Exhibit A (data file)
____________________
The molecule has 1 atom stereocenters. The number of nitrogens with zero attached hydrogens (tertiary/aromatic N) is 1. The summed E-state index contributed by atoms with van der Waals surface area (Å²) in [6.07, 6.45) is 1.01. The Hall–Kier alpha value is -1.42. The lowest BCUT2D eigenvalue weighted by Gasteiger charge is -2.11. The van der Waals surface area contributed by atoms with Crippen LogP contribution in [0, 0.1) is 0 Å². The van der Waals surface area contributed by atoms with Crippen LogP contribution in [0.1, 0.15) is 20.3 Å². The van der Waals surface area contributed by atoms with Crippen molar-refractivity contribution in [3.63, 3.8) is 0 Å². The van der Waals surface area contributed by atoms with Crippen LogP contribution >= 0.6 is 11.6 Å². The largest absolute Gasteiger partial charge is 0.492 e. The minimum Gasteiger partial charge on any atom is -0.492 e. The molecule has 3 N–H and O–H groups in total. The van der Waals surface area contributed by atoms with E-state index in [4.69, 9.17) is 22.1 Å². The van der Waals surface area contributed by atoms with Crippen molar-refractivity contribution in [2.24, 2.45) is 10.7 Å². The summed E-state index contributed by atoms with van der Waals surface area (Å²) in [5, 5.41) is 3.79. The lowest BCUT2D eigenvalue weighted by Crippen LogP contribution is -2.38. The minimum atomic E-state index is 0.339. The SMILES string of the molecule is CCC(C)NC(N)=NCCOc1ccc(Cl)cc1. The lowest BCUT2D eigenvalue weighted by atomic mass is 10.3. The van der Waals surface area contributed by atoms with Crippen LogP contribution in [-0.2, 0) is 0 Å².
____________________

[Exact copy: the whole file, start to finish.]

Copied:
The molecule has 1 atom stereocenters. The number of nitrogens with zero attached hydrogens (tertiary/aromatic N) is 1. The summed E-state index contributed by atoms with van der Waals surface area (Å²) in [6.07, 6.45) is 1.01. The Hall–Kier alpha value is -1.42. The lowest BCUT2D eigenvalue weighted by Gasteiger charge is -2.11. The van der Waals surface area contributed by atoms with Crippen LogP contribution in [0, 0.1) is 0 Å². The van der Waals surface area contributed by atoms with Crippen LogP contribution in [0.1, 0.15) is 20.3 Å². The van der Waals surface area contributed by atoms with Crippen molar-refractivity contribution in [3.63, 3.8) is 0 Å². The van der Waals surface area contributed by atoms with Crippen LogP contribution >= 0.6 is 11.6 Å². The largest absolute Gasteiger partial charge is 0.492 e. The minimum Gasteiger partial charge on any atom is -0.492 e. The molecule has 3 N–H and O–H groups in total. The van der Waals surface area contributed by atoms with E-state index in [4.69, 9.17) is 22.1 Å². The van der Waals surface area contributed by atoms with Crippen molar-refractivity contribution in [2.24, 2.45) is 10.7 Å². The summed E-state index contributed by atoms with van der Waals surface area (Å²) in [5, 5.41) is 3.79. The lowest BCUT2D eigenvalue weighted by Crippen LogP contribution is -2.38. The minimum atomic E-state index is 0.339. The SMILES string of the molecule is CCC(C)NC(N)=NCCOc1ccc(Cl)cc1. The lowest BCUT2D eigenvalue weighted by atomic mass is 10.3. The van der Waals surface area contributed by atoms with Crippen LogP contribution in [-0.2, 0) is 0 Å².